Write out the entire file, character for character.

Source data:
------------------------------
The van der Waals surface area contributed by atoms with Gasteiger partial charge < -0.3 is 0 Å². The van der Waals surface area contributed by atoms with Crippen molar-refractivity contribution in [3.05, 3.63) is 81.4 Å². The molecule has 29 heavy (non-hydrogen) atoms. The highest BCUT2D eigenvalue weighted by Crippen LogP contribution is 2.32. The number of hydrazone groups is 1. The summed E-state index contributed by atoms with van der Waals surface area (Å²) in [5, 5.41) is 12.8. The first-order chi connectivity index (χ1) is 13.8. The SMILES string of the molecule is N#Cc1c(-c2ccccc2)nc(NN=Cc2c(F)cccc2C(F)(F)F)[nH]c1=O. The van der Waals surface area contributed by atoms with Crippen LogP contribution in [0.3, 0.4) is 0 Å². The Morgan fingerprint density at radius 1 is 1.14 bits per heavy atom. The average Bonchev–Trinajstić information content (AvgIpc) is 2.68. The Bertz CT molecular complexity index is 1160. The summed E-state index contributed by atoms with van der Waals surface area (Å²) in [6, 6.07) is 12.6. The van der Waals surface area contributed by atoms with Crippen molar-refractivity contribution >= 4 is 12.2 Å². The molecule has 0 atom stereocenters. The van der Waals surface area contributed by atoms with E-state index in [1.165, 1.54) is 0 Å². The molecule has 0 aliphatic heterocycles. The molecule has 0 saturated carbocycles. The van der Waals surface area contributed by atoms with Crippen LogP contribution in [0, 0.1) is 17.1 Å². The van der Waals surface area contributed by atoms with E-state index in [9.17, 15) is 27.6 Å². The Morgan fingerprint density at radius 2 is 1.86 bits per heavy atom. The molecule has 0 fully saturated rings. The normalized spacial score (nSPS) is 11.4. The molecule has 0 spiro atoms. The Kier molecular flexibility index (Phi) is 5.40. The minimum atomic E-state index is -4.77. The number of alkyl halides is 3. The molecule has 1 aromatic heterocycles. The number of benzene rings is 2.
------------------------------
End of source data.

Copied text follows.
The van der Waals surface area contributed by atoms with Gasteiger partial charge < -0.3 is 0 Å². The van der Waals surface area contributed by atoms with Crippen molar-refractivity contribution in [3.05, 3.63) is 81.4 Å². The molecule has 29 heavy (non-hydrogen) atoms. The highest BCUT2D eigenvalue weighted by Crippen LogP contribution is 2.32. The number of hydrazone groups is 1. The summed E-state index contributed by atoms with van der Waals surface area (Å²) in [5, 5.41) is 12.8. The first-order chi connectivity index (χ1) is 13.8. The SMILES string of the molecule is N#Cc1c(-c2ccccc2)nc(NN=Cc2c(F)cccc2C(F)(F)F)[nH]c1=O. The van der Waals surface area contributed by atoms with Crippen LogP contribution in [0.3, 0.4) is 0 Å². The Morgan fingerprint density at radius 1 is 1.14 bits per heavy atom. The average Bonchev–Trinajstić information content (AvgIpc) is 2.68. The Bertz CT molecular complexity index is 1160. The summed E-state index contributed by atoms with van der Waals surface area (Å²) in [6, 6.07) is 12.6. The van der Waals surface area contributed by atoms with Crippen molar-refractivity contribution >= 4 is 12.2 Å². The molecule has 0 atom stereocenters. The van der Waals surface area contributed by atoms with E-state index in [1.165, 1.54) is 0 Å². The molecule has 0 aliphatic heterocycles. The molecule has 0 saturated carbocycles. The van der Waals surface area contributed by atoms with Crippen LogP contribution in [0, 0.1) is 17.1 Å². The van der Waals surface area contributed by atoms with E-state index in [9.17, 15) is 27.6 Å². The Morgan fingerprint density at radius 2 is 1.86 bits per heavy atom. The molecule has 0 fully saturated rings. The normalized spacial score (nSPS) is 11.4. The molecule has 0 spiro atoms. The Kier molecular flexibility index (Phi) is 5.40. The minimum atomic E-state index is -4.77. The number of alkyl halides is 3. The molecule has 1 aromatic heterocycles. The number of benzene rings is 2.